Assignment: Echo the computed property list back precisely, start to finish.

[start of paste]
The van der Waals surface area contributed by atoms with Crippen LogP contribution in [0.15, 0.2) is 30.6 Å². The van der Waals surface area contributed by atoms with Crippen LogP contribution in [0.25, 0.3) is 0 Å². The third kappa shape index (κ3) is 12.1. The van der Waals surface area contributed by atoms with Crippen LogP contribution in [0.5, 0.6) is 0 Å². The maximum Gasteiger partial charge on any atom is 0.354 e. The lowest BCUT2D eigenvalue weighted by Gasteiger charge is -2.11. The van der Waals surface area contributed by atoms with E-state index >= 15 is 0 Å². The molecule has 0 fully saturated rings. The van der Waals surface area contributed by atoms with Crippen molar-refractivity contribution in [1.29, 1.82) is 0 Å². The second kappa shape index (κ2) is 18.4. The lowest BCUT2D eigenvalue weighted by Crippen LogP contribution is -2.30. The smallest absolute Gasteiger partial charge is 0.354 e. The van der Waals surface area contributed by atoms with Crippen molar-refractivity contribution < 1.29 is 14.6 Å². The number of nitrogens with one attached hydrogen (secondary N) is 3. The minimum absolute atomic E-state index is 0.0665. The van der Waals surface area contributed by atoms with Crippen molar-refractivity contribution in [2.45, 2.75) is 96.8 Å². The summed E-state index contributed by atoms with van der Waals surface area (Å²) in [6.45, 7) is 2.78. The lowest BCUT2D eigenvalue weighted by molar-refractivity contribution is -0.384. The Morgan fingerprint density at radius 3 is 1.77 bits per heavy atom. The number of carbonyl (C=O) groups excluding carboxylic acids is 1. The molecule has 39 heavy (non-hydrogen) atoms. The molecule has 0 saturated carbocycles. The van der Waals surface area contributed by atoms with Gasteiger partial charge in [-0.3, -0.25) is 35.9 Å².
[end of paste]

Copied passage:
The van der Waals surface area contributed by atoms with Crippen LogP contribution in [0.15, 0.2) is 30.6 Å². The van der Waals surface area contributed by atoms with Crippen LogP contribution in [0.25, 0.3) is 0 Å². The third kappa shape index (κ3) is 12.1. The van der Waals surface area contributed by atoms with Crippen LogP contribution in [0.5, 0.6) is 0 Å². The maximum Gasteiger partial charge on any atom is 0.354 e. The lowest BCUT2D eigenvalue weighted by Gasteiger charge is -2.11. The van der Waals surface area contributed by atoms with E-state index >= 15 is 0 Å². The molecule has 0 fully saturated rings. The van der Waals surface area contributed by atoms with Crippen molar-refractivity contribution in [1.29, 1.82) is 0 Å². The second kappa shape index (κ2) is 18.4. The lowest BCUT2D eigenvalue weighted by Crippen LogP contribution is -2.30. The smallest absolute Gasteiger partial charge is 0.354 e. The van der Waals surface area contributed by atoms with Crippen molar-refractivity contribution < 1.29 is 14.6 Å². The number of nitrogens with one attached hydrogen (secondary N) is 3. The minimum absolute atomic E-state index is 0.0665. The van der Waals surface area contributed by atoms with Crippen molar-refractivity contribution in [2.45, 2.75) is 96.8 Å². The summed E-state index contributed by atoms with van der Waals surface area (Å²) in [6.45, 7) is 2.78. The lowest BCUT2D eigenvalue weighted by molar-refractivity contribution is -0.384. The Morgan fingerprint density at radius 3 is 1.77 bits per heavy atom. The number of carbonyl (C=O) groups excluding carboxylic acids is 1. The molecule has 39 heavy (non-hydrogen) atoms. The molecule has 0 saturated carbocycles. The van der Waals surface area contributed by atoms with Gasteiger partial charge in [-0.3, -0.25) is 35.9 Å².